I learned the definition of feminism via the internet, and then I learned the “real” definition of feminism via my Gender Studies class. Today’s lecture posed the question of mother/daughter relationships and intersectional oppression.
Would my mother label herself as feminist? I never got to ask this question. I don’t think I even knew what feminism was until 2013-2014. My mom got sick circa 2012 and passed away circa 2014… the timing was never right. I didn’t even get the opportunity to ask her about this. Was she a feminist?
She certainly described herself to me, her life in Iran, when she was alive. She told me about how she chose to study a STEM field, but she also told me how her father “suggested” to choose industrial engineering versus what she wanted – mechanical engineering. I mean, my mother grew up in Iran, where the patriarchy is obviously present in every day life. This makes sense. Her lack of choice does not make the possibility of her being a feminist any less, though.
As long as I can remember, my mother encouraged my studies. Encouraged my interests. She encouraged me to a point that I realized – from my involvement in so many extracurriculars as a fourth grader – what I didn’t want to be involved in anymore (sorry, piano and Farsi lessons). She told me that I should take advantage of everything that is offered, that I was lucky to be living in a country that allows girls, women to be PRESENT in these activities. Does this make her a feminist?
She encouraged me to make sure I studied hard, to make sure I got a degree that would allow a stable job so I didn’t need to rely on my husband to pay for me. That I could be independent. This for sure stemmed from her prolonged maternity leave-turned “stay at home mom” status. Her insecurities projected themselves onto bettering my life, onto making sure that I understood that economic-independence was extremely important to the well-being of a woman. Does this make her a feminist?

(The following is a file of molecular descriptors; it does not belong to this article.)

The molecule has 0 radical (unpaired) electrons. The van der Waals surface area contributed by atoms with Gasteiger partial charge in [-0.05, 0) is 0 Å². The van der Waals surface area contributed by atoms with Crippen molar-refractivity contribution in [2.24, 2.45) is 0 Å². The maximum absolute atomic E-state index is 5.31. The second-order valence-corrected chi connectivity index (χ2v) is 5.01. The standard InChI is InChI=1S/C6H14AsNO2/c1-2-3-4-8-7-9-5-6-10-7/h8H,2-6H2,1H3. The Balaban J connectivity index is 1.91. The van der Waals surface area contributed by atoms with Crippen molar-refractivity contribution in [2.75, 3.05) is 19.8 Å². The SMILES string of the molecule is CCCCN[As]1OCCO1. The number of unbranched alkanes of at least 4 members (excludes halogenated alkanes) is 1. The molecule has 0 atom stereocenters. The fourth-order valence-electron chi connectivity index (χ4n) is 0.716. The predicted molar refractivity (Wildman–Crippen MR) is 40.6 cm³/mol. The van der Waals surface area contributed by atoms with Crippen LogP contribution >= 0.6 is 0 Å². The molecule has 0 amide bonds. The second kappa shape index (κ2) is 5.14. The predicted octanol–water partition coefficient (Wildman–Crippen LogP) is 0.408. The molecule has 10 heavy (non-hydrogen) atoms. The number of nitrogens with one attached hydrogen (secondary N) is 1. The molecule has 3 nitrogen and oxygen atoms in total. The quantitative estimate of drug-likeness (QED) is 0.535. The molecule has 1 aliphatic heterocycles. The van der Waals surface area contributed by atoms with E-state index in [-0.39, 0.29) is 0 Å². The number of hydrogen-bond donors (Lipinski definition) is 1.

Her expressions about how she did not feel good in her body, how she didn’t like her chubby tummy after she gave birth to my sister, how she didn’t fit into a size 8 anymore… she was dissatisfied immensely with specific parts of her body image. And, as any child would, I accompanied her to her shopping trips – where she didn’t really buy anything ever, even though I was like Mom. It looks good. You look good. That’s a great color. I love the pattern. she was just never satisfied or pleased with how certain things looked. Does that not make her a feminist? Are the negative emotions regarding her body image, when voiced to her small female child, not make her a feminist?
Body image. Choice. Encouragement of academics. Trying to make her daughter into a better version of herself. Take those swimming classes. Learn Farsi. Learn piano. I always wanted to learn piano, I wished I could’ve learned piano. Her multiple states of oppression (growing up in a patriarchal society, moving to America where the Western woman was the ideal image of beauty) definitely influenced her life. Influenced her choices. Influenced her actions.
But that doesn’t necessarily make her a feminist or not. Did she believe in the equality of sexes? Probably. Did she believe that there were actions that needed to be taken, that activism was necessary to enact this change? I don’t know. I guess that’s the part that sucks. Not knowing.
I hope my mother was a feminist. I hope she would have supported me in my beliefs, in my actions (by taking this class my first year of college).. I hope she would have supported me in my decisions.
Who am I kidding. I know she would have supported me. I mean, what kind of person – that was so encouraging to her daughter to be well-educated, well-rounded – would be this way, if she didn’t believe that the patriarchy stopped her from doing the same? If she didn’t want the best for me?
She was definitely aware of the inequalities present in her life, that were present to women in general. I’m fairly confident of her stance as a proponent for the rights of women, but hey. Death doesn’t let you make claims, just educated guesses.
All I can hope is that she would’ve believed in what I believe in… but I never got to ask.